Perhaps unfortunately, one rarely goes through any of these towns that are signposted along the way. The invention of the “mini-roundabout” and the “bypass” have led to a plethora of entirely confusing interchanges which whilst speeding things up demand considerable alertness on the part of the driver and result in one skirting most of the intervening hamlets. On the periphery of Truro I was to come upon a multiple “mini-roundabout” so confusing that I am sure the main reason that it functions at all is that everyone slows down so much and is so careful that in fact there are few accidents. Inquiries during my stay revealed that not a single local with whom I spoke had the foggiest idea how this convoluted intersection was supposed to function. Fortunately drivers in the South West tend to be tediously considerate such that traffic jams are more based on the “you go..no you go” sort of interaction rather than the violent road rage “I’m going to F@#$ you up” type incidents of more northern metropolitan centres.
I finally, having negotiated the imaginary breaking waves of the Allen Valley, the confusion of the mini-roundabouts and the ubiquitous road works that interrupt all motor vehicle travel, arrived in Truro.
Having done the obligatory greetings and dropped off my bags I sallied forth to explore the surrounds of my temporary new home. The Truro skyline is entirely dominated by the Cathedral, a quite spectacular edifice to the illusion of heavenly power. Designed by the architect John Loughborough Pearson the highest spire of the structure rises some 76 metres from the ground. The Cathedral took 30 years to build, between 1890 and 1910, situated on top of St Mary’s Church which had been consecrated some 600 years previously. I am not particularly given over to interest in religious architecture of religious anything else for that matter but the cathedral is, even to a confirmed atheist, really rather impressive. I confess that I didn’t venture closer or indeed inside as I was on a mission to wander, and hopefully find a cosy hostelry in which to enjoy a decent beer.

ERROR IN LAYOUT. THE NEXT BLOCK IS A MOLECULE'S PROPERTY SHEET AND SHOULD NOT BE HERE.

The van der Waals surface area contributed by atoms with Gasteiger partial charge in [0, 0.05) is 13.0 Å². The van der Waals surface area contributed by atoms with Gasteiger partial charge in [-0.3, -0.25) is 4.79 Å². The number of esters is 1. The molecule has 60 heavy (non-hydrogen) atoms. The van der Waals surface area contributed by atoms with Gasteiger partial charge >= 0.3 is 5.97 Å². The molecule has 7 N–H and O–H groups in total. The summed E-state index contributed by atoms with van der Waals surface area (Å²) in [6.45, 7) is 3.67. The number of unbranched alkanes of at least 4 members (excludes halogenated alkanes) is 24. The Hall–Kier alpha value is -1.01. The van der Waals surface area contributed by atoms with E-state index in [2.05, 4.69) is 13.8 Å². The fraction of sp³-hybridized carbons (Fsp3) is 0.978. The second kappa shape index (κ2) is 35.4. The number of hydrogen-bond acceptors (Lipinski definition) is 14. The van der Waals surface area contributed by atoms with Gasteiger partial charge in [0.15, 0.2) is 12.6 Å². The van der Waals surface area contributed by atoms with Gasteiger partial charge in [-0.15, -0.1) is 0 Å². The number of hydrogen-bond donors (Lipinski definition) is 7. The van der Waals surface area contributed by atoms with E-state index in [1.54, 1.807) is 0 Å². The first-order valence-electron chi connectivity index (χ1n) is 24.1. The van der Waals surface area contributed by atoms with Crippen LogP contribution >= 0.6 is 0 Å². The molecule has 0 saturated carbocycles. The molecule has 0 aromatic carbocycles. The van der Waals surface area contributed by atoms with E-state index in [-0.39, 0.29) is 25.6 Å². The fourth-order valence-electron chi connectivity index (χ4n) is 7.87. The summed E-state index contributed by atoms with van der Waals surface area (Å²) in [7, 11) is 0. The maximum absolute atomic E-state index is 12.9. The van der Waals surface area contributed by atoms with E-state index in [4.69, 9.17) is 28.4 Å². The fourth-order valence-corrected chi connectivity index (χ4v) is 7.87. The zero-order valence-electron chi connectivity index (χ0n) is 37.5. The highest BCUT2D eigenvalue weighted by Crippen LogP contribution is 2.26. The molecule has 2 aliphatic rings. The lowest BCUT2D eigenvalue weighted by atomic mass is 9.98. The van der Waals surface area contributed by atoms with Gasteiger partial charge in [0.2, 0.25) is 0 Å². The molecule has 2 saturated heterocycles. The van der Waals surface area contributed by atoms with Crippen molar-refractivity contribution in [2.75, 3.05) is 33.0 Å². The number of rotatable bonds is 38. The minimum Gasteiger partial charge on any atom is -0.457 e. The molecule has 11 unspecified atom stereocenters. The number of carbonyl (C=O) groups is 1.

The city of Truro holds the honour of being the most southerly city in Great Britain, and to me one of the most wonderful things about the place is the age and history that is all about one as one walks. Where else would one find the pavements manufactured out of massive granite slabs? Or for that matter a river running underneath the city centre. It quite fascinated me that the river flows on either side of the market area but not through it. This because it has been moved underground at that point to make way for Marks and Spencer’s, well that last bit is a fib, but it has been channeled underground so as not to dissect the pedestrian precinct of the market area. In days gone by the centre of Truro was apparently a thriving port and one can still get a ferry down the estuary to Falmouth, itself a significant maritime trading post in the past. On this day it wasn’t likely that I would be able to enjoy any boat based transport, the tide was out and in these parts when the tide is out, it is out with a capital “O”!